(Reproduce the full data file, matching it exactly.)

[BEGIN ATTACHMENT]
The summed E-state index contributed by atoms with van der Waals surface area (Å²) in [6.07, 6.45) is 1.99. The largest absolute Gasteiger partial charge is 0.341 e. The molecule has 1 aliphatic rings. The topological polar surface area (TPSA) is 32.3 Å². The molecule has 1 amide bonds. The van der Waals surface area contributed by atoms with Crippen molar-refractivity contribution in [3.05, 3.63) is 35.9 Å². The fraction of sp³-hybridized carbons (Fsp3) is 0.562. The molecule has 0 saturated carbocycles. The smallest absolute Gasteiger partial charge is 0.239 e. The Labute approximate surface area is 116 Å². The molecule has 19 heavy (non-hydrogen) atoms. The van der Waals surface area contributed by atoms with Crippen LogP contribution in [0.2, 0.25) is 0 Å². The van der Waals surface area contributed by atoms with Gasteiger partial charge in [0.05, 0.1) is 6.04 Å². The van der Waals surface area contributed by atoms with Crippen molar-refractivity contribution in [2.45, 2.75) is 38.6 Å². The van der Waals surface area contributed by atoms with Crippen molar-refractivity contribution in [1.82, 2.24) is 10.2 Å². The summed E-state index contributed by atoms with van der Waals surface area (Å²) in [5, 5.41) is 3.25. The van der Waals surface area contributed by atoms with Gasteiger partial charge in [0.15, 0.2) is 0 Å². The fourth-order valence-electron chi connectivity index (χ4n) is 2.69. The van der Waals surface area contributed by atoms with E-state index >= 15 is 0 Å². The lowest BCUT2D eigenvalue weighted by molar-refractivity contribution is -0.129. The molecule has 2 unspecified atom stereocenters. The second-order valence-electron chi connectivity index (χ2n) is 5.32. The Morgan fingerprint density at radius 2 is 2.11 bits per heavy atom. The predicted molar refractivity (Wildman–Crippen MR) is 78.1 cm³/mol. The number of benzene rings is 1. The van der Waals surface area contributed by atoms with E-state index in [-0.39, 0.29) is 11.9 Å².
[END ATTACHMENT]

The summed E-state index contributed by atoms with van der Waals surface area (Å²) in [6.07, 6.45) is 1.99. The largest absolute Gasteiger partial charge is 0.341 e. The molecule has 1 aliphatic rings. The topological polar surface area (TPSA) is 32.3 Å². The molecule has 1 amide bonds. The van der Waals surface area contributed by atoms with Crippen molar-refractivity contribution in [3.05, 3.63) is 35.9 Å². The fraction of sp³-hybridized carbons (Fsp3) is 0.562. The molecule has 0 saturated carbocycles. The smallest absolute Gasteiger partial charge is 0.239 e. The Labute approximate surface area is 116 Å². The molecule has 19 heavy (non-hydrogen) atoms. The van der Waals surface area contributed by atoms with Crippen LogP contribution in [0.2, 0.25) is 0 Å². The van der Waals surface area contributed by atoms with Gasteiger partial charge in [0.05, 0.1) is 6.04 Å². The van der Waals surface area contributed by atoms with Crippen molar-refractivity contribution in [2.45, 2.75) is 38.6 Å². The van der Waals surface area contributed by atoms with Crippen molar-refractivity contribution in [1.82, 2.24) is 10.2 Å². The summed E-state index contributed by atoms with van der Waals surface area (Å²) in [5, 5.41) is 3.25. The van der Waals surface area contributed by atoms with Gasteiger partial charge in [0.15, 0.2) is 0 Å². The fourth-order valence-electron chi connectivity index (χ4n) is 2.69. The van der Waals surface area contributed by atoms with E-state index >= 15 is 0 Å². The lowest BCUT2D eigenvalue weighted by molar-refractivity contribution is -0.129. The molecule has 2 unspecified atom stereocenters. The second-order valence-electron chi connectivity index (χ2n) is 5.32. The Morgan fingerprint density at radius 2 is 2.11 bits per heavy atom. The predicted molar refractivity (Wildman–Crippen MR) is 78.1 cm³/mol. The number of benzene rings is 1. The van der Waals surface area contributed by atoms with E-state index in [-0.39, 0.29) is 11.9 Å².